Photo: Mood Board/REX USA.
Five years ago, the economy began a terrifying nosedive. 775,000 jobs were lost in November 2008 alone, kicking off the worst six-month employment drop since the Great Depression. We’ve spent three years brushing off the devastating effects of that nadir, but are we truly out of the woods? According to the Harvard Business Review no one really knows yet — and we may not for years. What we do know is that the U.S. economy gained 203,000 jobs in November and dropped overall nationwide unemployment to seven percent. So, who is hiring and who isn’t?
If you’re looking for a job, your best bet is to head into either education or the home healthcare sector. Both industries have steadily increased their hiring rates since 2008. In fact, 70% of new job growth is in the home healthcare sector. But healthcare workers aren’t exactly bringing home the big bucks: The average hourly wage is only $18.90. Motor vehicle and parts workers earn more at $24.06, but manufacturing isn’t exactly rebounding (though it’s faring a bit better than its rock-bottom phase in 2009). Still, it’s concerning that higher-paying fields are losing ground to lower-paying ones — part of an ongoing trend.
The financial real estate collapse, probably the most famous casualty of the recession, isn’t as apocalyptic in 2013 as you might expect. The crisis of 2008 mainly hit “credit intermediation” (banks and other lenders), who continue to struggle in the aftermath. But real estate has held up better and is actually in a cautious growth mode, while investment-focused Wall Street workers have enjoyed relatively secure employment, even during the crisis. Another relatively secure employment option involves management and tech consulting, which is growing at a faster pace (and paying slightly more) than full-time legal services — though that may soon change.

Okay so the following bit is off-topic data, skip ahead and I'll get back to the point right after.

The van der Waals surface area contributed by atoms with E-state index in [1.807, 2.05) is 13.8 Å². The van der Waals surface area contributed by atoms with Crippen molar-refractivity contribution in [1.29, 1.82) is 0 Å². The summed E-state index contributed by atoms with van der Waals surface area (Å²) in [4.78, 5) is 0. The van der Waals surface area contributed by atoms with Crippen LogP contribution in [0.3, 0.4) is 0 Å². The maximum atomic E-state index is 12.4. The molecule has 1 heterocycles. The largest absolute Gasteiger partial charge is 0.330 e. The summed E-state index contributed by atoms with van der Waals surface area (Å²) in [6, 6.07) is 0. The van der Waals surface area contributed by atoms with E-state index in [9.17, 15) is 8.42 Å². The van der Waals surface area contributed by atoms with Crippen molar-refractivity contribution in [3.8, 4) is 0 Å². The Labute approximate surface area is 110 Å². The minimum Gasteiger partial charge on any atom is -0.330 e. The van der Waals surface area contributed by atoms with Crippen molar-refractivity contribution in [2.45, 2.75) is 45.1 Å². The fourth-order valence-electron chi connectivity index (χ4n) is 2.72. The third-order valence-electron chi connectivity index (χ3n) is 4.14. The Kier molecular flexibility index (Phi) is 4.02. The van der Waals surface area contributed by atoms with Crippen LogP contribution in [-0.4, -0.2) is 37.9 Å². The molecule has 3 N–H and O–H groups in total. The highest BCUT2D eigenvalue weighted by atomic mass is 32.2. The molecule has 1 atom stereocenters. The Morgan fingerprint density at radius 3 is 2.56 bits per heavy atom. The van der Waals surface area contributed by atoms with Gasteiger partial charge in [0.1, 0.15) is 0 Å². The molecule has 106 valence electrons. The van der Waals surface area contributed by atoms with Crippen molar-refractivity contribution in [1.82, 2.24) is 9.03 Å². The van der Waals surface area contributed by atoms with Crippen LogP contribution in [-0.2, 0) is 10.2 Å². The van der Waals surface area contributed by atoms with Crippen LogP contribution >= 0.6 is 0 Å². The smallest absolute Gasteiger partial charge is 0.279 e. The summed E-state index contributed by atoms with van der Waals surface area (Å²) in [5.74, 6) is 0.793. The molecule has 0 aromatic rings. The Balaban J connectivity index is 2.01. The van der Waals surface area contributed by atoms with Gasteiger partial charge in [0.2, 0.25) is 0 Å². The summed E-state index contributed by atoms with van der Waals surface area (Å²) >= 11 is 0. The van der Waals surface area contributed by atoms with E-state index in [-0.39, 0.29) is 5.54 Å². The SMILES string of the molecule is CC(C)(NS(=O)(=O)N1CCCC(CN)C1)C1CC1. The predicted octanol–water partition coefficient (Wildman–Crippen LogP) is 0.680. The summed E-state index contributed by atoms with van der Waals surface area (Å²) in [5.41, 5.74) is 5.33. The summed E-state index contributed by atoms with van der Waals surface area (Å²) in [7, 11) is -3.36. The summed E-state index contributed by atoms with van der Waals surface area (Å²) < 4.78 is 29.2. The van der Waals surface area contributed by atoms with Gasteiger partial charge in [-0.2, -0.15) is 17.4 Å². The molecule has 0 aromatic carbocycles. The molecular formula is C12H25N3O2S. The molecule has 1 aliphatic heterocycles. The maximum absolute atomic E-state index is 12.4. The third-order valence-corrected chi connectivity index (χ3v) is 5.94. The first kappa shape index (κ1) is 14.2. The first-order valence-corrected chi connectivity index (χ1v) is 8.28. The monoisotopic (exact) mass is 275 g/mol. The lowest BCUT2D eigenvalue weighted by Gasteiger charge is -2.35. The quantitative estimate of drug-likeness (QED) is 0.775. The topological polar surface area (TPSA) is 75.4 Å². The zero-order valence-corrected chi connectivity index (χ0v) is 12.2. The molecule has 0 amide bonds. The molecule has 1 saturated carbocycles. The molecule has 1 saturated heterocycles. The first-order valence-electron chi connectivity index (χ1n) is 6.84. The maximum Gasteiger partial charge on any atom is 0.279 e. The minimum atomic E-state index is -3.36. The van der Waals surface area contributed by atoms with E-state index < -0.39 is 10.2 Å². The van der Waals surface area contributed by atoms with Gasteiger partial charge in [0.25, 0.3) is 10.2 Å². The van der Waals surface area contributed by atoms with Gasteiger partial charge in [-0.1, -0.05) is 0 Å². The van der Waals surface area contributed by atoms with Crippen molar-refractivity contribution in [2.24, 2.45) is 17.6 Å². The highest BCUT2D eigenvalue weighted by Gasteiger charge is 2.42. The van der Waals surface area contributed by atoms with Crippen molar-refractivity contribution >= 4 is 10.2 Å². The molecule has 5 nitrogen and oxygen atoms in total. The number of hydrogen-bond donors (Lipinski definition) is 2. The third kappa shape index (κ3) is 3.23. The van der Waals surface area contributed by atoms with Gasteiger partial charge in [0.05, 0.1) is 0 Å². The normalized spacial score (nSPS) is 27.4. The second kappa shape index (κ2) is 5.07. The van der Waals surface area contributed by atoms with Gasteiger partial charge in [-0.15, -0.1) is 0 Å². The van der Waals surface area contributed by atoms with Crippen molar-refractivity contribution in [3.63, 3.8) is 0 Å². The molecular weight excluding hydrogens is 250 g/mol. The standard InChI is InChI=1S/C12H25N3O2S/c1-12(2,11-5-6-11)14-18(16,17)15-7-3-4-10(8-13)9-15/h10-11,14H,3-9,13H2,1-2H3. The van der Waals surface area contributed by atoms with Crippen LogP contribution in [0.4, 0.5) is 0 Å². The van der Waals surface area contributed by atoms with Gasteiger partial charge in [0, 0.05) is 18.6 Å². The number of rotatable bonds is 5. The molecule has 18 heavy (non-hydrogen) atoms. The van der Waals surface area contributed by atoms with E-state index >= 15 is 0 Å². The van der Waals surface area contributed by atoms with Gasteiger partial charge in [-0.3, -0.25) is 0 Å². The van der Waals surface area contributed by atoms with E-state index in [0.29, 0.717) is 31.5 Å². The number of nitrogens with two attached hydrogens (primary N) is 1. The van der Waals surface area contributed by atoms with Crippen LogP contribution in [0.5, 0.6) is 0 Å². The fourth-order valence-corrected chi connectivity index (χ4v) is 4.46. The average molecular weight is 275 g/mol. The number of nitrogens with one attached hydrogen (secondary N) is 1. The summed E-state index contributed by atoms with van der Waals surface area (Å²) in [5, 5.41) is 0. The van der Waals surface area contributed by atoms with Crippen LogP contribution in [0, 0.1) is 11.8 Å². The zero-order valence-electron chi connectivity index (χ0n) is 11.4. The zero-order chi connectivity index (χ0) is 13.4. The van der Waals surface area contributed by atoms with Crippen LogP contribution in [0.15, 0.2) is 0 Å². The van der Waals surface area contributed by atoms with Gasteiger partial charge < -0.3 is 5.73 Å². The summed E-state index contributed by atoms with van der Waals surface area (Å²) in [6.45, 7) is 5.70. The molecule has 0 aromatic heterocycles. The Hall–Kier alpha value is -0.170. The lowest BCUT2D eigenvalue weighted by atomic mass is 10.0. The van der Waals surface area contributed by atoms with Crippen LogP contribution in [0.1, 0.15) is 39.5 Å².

Those of you hoping to make a splash in media, first consider some sobering, but unsurprising news: This is a sector that really continues to struggle. We may be in the information age, but the information industry isn’t really expanding its work force, the Harvard Business Review reports. After spiking to new summits in 2001 with nearly 1.5 million jobs, the telecommunications industry has been free-falling ever since; under 800,000 jobs in that sector remain, according to Harvard’s info graphic. Then, of course, there’s magazines, newspapers, and other published media. The number of full-time employees in that industry continue to gradually dwindle, as do the earnings. The average newspaper/publishing employee makes about $27.49 hourly. On a more positive note, internet publishing and software publishing are slowly expanding their numbers. It’s not a huge drop in the bucket yet, but it’s encouraging to know that a willingness to evolve the media model still yields more promising financial results than simply hoping the 21st century goes away. (HBR)